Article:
How to get off the beaten path: Walk down the Garni Gorge to reach the monumental rock formation called the Symphony of Stones, or enjoy winter sports in Tsakhkadzor ski resort.
  • Lori – Home to four large rivers, Lori is abundant in vegetation. Once an independent kingdom, the region houses one of the three Armenian UNESCO World Heritage sites.
    How long should I stay? 1 day
    Major Sites: Haghpat Monastery, Sanahin Monastery
    How to get off the beaten path: Stop at 6th-century Odzun Monastery or follow the steps of Alexander Pushkin and visit the Pushkin Pass, where the famous poet saw in 1828 the funeral convoy of another famous Russian poet and diplomat, Alexander Griboyedov.
  • Tavush – This beautiful region is well-known for its alpine landscape. Most of its territory lies 800-1,000 m above sea level boasting rocky hillsides covered with green meadows.
    How long should I stay? 1-3 days
    Major Sites: Goshavank Monastery, Dilijan National Park
    How to get off the beaten path: Explore the 10th-13th century Haghartsin Monastery.
  • Vayots Dzor – The least populated region of the country is famous for steep mountain gorges and rapid rivers. There are practically no woods here, but locals make the best honey in the country. It's also home to the renowned Areni Winery.
    How long should I stay? 1 day
    Major Sites: Noravank Monastery, Areni Cave
    How to get off the beaten path: Enjoy relaxing spa treatment in a hot spring resort in Jermuk.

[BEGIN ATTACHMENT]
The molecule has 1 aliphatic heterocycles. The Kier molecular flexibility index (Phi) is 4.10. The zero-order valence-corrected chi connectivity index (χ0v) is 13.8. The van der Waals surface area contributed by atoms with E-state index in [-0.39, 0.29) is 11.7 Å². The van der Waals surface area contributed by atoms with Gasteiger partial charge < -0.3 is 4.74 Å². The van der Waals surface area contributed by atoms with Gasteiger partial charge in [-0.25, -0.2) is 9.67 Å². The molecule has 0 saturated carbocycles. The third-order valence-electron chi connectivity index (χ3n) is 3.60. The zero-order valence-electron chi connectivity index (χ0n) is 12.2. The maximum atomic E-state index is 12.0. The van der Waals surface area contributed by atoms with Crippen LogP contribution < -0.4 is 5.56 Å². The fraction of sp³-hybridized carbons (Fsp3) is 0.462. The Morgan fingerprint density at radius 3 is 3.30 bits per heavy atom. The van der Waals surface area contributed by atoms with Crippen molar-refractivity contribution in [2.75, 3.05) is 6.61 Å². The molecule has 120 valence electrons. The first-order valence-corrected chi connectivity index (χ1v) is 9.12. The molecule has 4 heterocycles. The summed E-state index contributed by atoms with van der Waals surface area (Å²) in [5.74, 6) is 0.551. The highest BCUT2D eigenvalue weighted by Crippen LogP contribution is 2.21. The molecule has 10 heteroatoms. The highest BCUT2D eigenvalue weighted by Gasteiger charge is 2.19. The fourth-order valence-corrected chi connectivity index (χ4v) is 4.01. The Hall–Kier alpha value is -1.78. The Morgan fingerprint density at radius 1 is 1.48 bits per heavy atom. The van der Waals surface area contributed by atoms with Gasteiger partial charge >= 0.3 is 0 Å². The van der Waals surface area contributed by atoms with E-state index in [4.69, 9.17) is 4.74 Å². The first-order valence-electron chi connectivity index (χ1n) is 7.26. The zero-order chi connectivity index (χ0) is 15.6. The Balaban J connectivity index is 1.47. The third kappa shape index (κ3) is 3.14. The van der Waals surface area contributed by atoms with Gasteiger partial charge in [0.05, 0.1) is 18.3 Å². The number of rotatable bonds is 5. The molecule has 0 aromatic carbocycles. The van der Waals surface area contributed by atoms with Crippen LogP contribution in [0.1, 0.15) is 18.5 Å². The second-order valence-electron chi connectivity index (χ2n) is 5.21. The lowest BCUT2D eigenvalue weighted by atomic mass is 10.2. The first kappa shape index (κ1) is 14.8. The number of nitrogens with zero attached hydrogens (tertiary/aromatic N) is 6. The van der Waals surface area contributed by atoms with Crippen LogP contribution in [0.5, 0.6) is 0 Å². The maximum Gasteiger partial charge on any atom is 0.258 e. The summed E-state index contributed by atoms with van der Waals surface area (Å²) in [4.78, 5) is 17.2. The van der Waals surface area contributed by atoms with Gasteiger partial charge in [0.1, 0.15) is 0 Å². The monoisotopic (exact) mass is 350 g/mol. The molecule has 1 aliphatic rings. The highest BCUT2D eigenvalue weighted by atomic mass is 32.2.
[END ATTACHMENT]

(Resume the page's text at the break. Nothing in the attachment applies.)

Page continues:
• Syunik – Located at the border with Armenia, Syunik is a motherland of extremes. The highest point of the region is Mount Kaputdzhukh rising to 3,906 m. Its lowest section, located in the Megrin Gorge, declines to barely 375 m. You will not find here any plains. Instead, the land bewitches with impassable canyons, alpine meadows, thick forests, rapid rivers.
    How long should I stay? 2 days
    Major Sites: Tatev Monastery, Goris
    How to get off the beaten path: Stop at Armenian Stonehedge, Zorats Karer, or visit the ancient cave settlement of Khndzoresk.

At Your Service

Whether you'd like to join a group tour, arrange a short day trip, or get some extra help with in-country travel arrangements, we would love to help you make your trip as smooth and memorable as possible. Our Armenia travel services include:

Train Ticket Concierge Service
Local train ticket purchases.
Hotel Reservations
Selection and reservation of Armenia hotels.
Join a Group Tour
See our upcoming small-group tours with guaranteed departure dates.
Plan a Private Tour
Check our Armenia private tour packages or contact us to design a personalized Armenia travel itinerary.

Armenia Holidays and Festivals

Visiting Armenia during a festival is a fantastic opportunity to immerse yourself in its long history and rich culture. Come and lose yourself in the graceful music, the irresistible scents of home-cooked delights, and the kind-hearted embrace of the hospitable Armenians.